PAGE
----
Texas Ed: Comments on Education from Texas

August 2, 2007

No more dropping college courses

Filed under: education, Texas, Texas Higher Education Coordinating Board — texased @ 11:56 am

I don’t get it.

Legislation limits college courses that may be dropped

The 80th Texas Legislature passed Senate Bill 1231 limiting the number of courses an institution of higher learning may allow an undergraduate student to drop. SB 1231 will affect any student enrolled as a first-time freshman at Lamar University and all other Texas universities and colleges, beginning in the fall 2007 semester.

The bill requires the Texas Higher Education Coordinating Board to adopt and enforce new rules established in the bill. The coordinating board defines a “dropped course” as a course an undergraduate student at an institution of higher education has enrolled in for credit but did not complete.

The new rules prohibit an institution of higher education from allowing a student to drop more than six courses during their undergraduate program, including any courses a transfer student has dropped at another university.

Is the only consequence that the student get a failing grade? What’s the purpose? Force students to fail more classes, lowering their gpa so that they drop out and don’t use anymore state resources? Now I know that there are students that will drop a class to preserve a gpa so that they can get into graduate school but surely they must be a minority?

Don’t most students have to maintain a certain number of hours to keep their financial aid or full-time student status? I know one semester I dropped both government classes after the first day of class and added two English instead. Would that have counted?

Is this supposed to save the state money somehow?

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11 Comments »

  1. States help fund their public colleges. I know one college that is funded 50% by state and federal funds. Sometimes students drop many more than 6 classes. I can see how it would cost tax-payers money because tax-payers paid for 1/2 or more of that class and did not receive the intended result – college credit – hours earned toward a degree. I think limiting to 6 classes is being fair. 6 classes seem like a reasonable number to me.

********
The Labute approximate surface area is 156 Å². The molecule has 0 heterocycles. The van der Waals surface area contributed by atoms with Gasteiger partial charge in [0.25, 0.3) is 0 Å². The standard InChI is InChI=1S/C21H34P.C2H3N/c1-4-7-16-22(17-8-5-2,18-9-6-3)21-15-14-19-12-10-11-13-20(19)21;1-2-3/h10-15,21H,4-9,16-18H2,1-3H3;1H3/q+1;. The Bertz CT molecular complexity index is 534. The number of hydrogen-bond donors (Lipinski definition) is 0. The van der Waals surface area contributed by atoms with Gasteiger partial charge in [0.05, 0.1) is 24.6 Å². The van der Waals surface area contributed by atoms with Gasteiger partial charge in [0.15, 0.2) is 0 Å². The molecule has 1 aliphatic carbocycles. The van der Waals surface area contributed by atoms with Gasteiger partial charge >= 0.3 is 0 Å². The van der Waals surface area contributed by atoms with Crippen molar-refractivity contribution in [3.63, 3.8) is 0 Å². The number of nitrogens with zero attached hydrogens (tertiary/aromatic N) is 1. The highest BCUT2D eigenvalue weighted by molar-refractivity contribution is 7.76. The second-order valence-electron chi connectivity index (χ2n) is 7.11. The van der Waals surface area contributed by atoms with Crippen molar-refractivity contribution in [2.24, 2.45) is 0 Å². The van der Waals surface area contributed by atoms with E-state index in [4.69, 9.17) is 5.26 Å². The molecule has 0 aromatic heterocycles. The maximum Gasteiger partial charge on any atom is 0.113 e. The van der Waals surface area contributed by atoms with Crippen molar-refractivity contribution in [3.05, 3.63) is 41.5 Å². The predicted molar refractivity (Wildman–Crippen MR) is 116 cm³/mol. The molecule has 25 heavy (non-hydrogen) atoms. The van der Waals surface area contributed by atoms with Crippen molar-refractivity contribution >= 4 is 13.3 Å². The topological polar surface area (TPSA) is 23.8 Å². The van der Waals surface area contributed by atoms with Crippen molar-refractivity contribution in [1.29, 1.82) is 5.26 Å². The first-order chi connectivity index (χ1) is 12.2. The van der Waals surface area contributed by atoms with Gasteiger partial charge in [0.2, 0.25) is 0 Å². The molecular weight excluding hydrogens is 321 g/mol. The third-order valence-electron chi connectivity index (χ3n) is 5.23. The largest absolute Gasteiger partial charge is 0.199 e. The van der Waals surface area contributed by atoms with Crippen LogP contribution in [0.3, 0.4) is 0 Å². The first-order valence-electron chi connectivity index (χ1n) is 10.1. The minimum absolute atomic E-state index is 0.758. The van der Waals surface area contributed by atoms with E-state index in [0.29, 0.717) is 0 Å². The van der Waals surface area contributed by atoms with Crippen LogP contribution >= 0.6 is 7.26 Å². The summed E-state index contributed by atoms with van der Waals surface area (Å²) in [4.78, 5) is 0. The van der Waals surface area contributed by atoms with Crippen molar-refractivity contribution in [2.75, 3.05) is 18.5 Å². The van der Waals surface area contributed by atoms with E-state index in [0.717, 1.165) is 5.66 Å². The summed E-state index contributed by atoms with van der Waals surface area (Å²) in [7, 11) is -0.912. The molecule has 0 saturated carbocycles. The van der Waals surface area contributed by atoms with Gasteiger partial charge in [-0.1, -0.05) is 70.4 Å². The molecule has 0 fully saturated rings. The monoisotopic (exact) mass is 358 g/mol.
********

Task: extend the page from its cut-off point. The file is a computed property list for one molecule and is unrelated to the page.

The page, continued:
There are students who drop a great deal more than 6 classes. If a student dropped every class for multiple semesters, I would see this has a problem. Unfortunely it does happen.

    In TX, persons with significant visual or hearing impair are entitled to free tuition in TX public colleges. My biased experience has been that 99% of students receiving these benefits utilize them well and responsibly. However, it can happen that such an individual drops many classes. It seems fair to me to draw a line somewhere with this issue.

    I support this idea – even if it allowed students to continue at the same college but have their tuition increased to an amount estimated to not include state & federal funding.

    Comment by Elizabeth J — August 7, 2007 @ 6:26 pm

  2. Probably a needless question, but does this Bill 1231 apply only to state institutions? And does it apply equally to four year schools and community colleges? And will it apply to high school students taking dual credit courses?

    Set second questions involves competion: how do you see this Bill affecting standings of students in state collegs compared to private colleges since this bill will definitely have an effect on grades? Along those same lines, how do you see this bill affecting standings of students in Texas state colleges as compared to other states?

    In my opinion, it definitely will present a skewed picture. Since this is now a Bill, I think there should be some provision whereby a penealty could be paid and additional courses could be dropped.

    Thank you for you comments on my questions.

    Jacqualea Cooley

    Comment by jacqualea cooley — August 24, 2007 @ 2:03 am